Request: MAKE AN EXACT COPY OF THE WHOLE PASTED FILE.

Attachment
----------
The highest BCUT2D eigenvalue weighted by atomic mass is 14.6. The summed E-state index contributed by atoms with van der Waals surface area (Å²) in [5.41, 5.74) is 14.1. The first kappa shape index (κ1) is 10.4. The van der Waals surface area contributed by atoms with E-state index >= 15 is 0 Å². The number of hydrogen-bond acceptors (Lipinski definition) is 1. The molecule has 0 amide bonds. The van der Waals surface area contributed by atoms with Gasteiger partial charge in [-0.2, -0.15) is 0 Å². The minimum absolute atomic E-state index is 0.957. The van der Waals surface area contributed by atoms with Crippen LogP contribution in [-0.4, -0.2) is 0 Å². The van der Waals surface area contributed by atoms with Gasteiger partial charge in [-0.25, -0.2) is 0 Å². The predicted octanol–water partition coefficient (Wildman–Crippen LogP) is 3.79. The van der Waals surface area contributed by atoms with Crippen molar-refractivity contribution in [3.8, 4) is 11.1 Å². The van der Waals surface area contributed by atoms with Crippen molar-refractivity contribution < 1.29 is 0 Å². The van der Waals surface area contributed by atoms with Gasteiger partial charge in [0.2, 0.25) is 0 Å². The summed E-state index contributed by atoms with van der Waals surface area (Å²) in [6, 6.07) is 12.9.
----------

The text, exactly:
The highest BCUT2D eigenvalue weighted by atomic mass is 14.6. The summed E-state index contributed by atoms with van der Waals surface area (Å²) in [5.41, 5.74) is 14.1. The first kappa shape index (κ1) is 10.4. The van der Waals surface area contributed by atoms with E-state index >= 15 is 0 Å². The number of hydrogen-bond acceptors (Lipinski definition) is 1. The molecule has 0 amide bonds. The van der Waals surface area contributed by atoms with Gasteiger partial charge in [-0.2, -0.15) is 0 Å². The minimum absolute atomic E-state index is 0.957. The van der Waals surface area contributed by atoms with Crippen LogP contribution in [-0.4, -0.2) is 0 Å². The van der Waals surface area contributed by atoms with Gasteiger partial charge in [-0.25, -0.2) is 0 Å². The predicted octanol–water partition coefficient (Wildman–Crippen LogP) is 3.79. The van der Waals surface area contributed by atoms with Crippen molar-refractivity contribution in [3.8, 4) is 11.1 Å². The van der Waals surface area contributed by atoms with Crippen molar-refractivity contribution < 1.29 is 0 Å². The van der Waals surface area contributed by atoms with Gasteiger partial charge in [0.2, 0.25) is 0 Å². The summed E-state index contributed by atoms with van der Waals surface area (Å²) in [6, 6.07) is 12.9.